Title: Statistical Inference on Quantile Inactivity Time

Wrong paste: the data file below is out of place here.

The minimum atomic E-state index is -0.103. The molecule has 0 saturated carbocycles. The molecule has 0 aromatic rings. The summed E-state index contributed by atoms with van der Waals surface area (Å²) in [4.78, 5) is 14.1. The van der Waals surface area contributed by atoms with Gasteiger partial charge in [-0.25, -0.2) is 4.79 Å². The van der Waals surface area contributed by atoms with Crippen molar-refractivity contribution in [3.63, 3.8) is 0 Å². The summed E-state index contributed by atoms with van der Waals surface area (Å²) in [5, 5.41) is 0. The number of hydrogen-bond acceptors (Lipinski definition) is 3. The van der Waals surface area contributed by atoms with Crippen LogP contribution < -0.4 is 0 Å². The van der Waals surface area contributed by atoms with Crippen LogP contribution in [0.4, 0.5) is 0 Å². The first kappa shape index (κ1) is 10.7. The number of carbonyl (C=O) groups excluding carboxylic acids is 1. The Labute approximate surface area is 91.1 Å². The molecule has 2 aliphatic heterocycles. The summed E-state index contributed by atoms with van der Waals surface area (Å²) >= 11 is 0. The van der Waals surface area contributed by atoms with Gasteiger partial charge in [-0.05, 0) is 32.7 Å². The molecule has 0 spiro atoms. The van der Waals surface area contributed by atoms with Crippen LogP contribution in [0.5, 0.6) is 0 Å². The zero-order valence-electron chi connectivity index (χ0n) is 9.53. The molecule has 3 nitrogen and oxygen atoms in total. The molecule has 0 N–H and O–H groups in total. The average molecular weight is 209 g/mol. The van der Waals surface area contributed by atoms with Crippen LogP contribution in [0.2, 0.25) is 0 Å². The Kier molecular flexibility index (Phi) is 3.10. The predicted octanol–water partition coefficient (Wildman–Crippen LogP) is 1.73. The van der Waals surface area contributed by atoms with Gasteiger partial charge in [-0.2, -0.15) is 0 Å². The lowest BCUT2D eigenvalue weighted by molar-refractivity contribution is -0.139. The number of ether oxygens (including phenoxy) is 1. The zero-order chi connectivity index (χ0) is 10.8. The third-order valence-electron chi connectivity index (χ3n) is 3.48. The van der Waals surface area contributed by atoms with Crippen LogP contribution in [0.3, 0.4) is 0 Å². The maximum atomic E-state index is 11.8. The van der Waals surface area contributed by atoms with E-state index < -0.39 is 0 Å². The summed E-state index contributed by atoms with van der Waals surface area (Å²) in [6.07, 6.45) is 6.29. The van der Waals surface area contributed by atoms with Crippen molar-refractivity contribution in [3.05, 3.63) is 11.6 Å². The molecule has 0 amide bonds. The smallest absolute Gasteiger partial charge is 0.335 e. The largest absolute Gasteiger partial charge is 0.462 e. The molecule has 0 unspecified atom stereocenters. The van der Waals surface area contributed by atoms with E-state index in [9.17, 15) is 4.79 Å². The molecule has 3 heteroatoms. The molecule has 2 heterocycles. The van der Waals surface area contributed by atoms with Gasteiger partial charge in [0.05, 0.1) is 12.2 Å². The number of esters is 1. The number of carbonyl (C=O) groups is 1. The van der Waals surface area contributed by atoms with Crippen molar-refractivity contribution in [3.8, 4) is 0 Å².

Abstract: In time-to-event data analysis, statistical inference is typically made based on the cumulative information up to a certain time point by using the hazard function, survival probability, or quantile survival. Balmert and Jeong (2016) adopted the concept of inactivity time to compare lost lifespans for censored time-to-event data. In this talk, we mainly review our previous work on lost lifespan and then extend it to a semiparametric regression setting, where the quantile of the distribution of years lost on a log-scale is linear in a vector of covariates. An estimating equation is proposed to estimate the quantile lost lifespan, adjusting for confounding factors, under the framework of the weighted quantile regression. A numerically efficient procedure is adopted to estimate the standard errors of the estimators and hence construct confidence intervals for hypothesis testing. Asymptotic behaviors of the estimators are also derived. Simulation results show that the bias of the regression parameter estimates and type I error probabilities and powers of the associated test statistics behave reasonably well for the finite samples. The proposed method is illustrated with a real dataset from a phase III clinical trial on breast cancer.